Sonics was founded in 1969 by Robert Soloff, 4 years after he was awarded the patent for discovering the ultrasonic method for welding rigid thermoplastic parts. His vision was to create a company that would advance the field of ultrasonic technology while specializing in the design, development and manufacturing of ultrasonic equipment.
Mr. Soloff’s creative energy fueled the growth of Sonics. As a pioneer in the industry, with a passion for both ultrasonics and his growing company, Mr. Soloff created and nurtured an environment of innovation at Sonics. Introducing new young minds to the unique intricacies of the technology, he fosters a spirit of scientific collaboration that gives rise to more new discoveries while expanding the knowledge base of many young engineers.
Over 5 decades of innovative plastics engineering, Mr. Soloff has accumulated a total of 13 patents in his name and has overseen an additional 30 company patents.
The beginning of ultrasonic plastics welding as we know it today started in 1963, while Robert Soloff was working on a project for seam welding films wherein thin plastic films were passed under a probe to weld bags and tubes. Working with a probe in hand, he accidentally brought it into contact with the Scotch tape dispenser on his desk and the two halves of the dispenser welded together. Seeing this, he realized that sound waves could travel around corners and down the sides of rigid plastics to reach the joint area to be welded.
Quickly realizing the many potential uses for this process, Mr. Soloff went out that same day and bought a bunch of toys, such as harmonicas and dolls, which had been glued together. He then cut apart the toys, contacted the parts with the probe, and welded them together. The very first presentation of the ultrasonics process to the Ideal Toy Company resulted in a request to replace the hand-held method with a more automated approach. Accordingly, Mr. Soloff took a Stanley drill press stand that he had in his home workshop and modified it to hold a converter and half-inch step horn. He added an air cylinder, a valve, and a couple of mechanical timers, and finally, wiring to turn the ultrasonics on and off with a weld timer, a hold timer and a foot switch. Ideal bought this first ultrasonic press on the spot - for a Roy Rogers stagecoach cowboy kit.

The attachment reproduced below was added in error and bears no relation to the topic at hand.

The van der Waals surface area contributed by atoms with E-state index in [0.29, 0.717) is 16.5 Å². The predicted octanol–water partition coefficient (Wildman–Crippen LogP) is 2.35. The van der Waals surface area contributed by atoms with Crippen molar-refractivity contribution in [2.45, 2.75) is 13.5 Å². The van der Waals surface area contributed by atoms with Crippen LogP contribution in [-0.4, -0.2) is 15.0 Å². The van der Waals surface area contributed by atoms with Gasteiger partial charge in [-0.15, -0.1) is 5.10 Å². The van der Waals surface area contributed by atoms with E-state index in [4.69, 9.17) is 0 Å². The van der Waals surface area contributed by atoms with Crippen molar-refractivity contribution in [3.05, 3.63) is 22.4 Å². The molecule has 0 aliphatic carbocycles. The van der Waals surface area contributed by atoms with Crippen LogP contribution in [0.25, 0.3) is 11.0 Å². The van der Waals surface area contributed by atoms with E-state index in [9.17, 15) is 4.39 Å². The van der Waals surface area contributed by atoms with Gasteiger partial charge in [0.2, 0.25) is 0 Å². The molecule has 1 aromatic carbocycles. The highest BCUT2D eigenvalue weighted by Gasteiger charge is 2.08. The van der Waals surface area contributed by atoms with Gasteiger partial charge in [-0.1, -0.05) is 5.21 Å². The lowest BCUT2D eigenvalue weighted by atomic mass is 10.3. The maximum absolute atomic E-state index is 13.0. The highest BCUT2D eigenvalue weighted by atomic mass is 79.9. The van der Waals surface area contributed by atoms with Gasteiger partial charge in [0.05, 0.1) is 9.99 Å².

Mr. Soloff went on to receive the patent for the ultrasonic method for welding rigid thermoplastic parts, subsequently developing and marketing his ultrasonic equipment to a wide variety of industries all over the world.
The next patent awarded to Mr. Soloff was for the ultrasonic staking of plastics in 1968. In 1964, he was faced with the challenge of attaching a vacuum impeller to a metal ring for Electrolux. He came up with the idea of sticking some projections up through the metal ring and then squeezing them down. He tried it, it worked and thus was the process of ultrasonic staking created. For this, he was awarded United States Patent #3,367,809.
Shortly after this, in 1965, Mr. Soloff refined the process of insertion which up to that time had involved metal insertion with a probe contacting the metal insert. Mr. Soloff created a process whereby the same result was achieved by contacting and driving plastic against the metal insert. This prevented the surface of the horn or the insert from being subject to wear or stress.
Over the next 50 years, Mr. Soloff has remained at the vanguard of pioneering ultrasonic technology, and continues today to refine and develop more plastics assembly processes and equipment. In 1969, he founded Sonics & Materials, Inc., a leading manufacturer of equipment, tooling and systems for ultrasonic welding, vibration welding, spin welding, hot plate welding and heat staking of thermoplastics. He continues to serve as its CEO and in this capacity continues to advance the field of plastics assembly. He is a former director of the Ultrasonic Industry Association.
Mr. Soloff wrote the first article ever to appear on ultrasonic welding of rigid thermoplastic parts in Modern Plastics, March, 1964 entitled “New concepts in Ultrasonic Sealing.” He has since authored other articles over the years for a variety of different publications.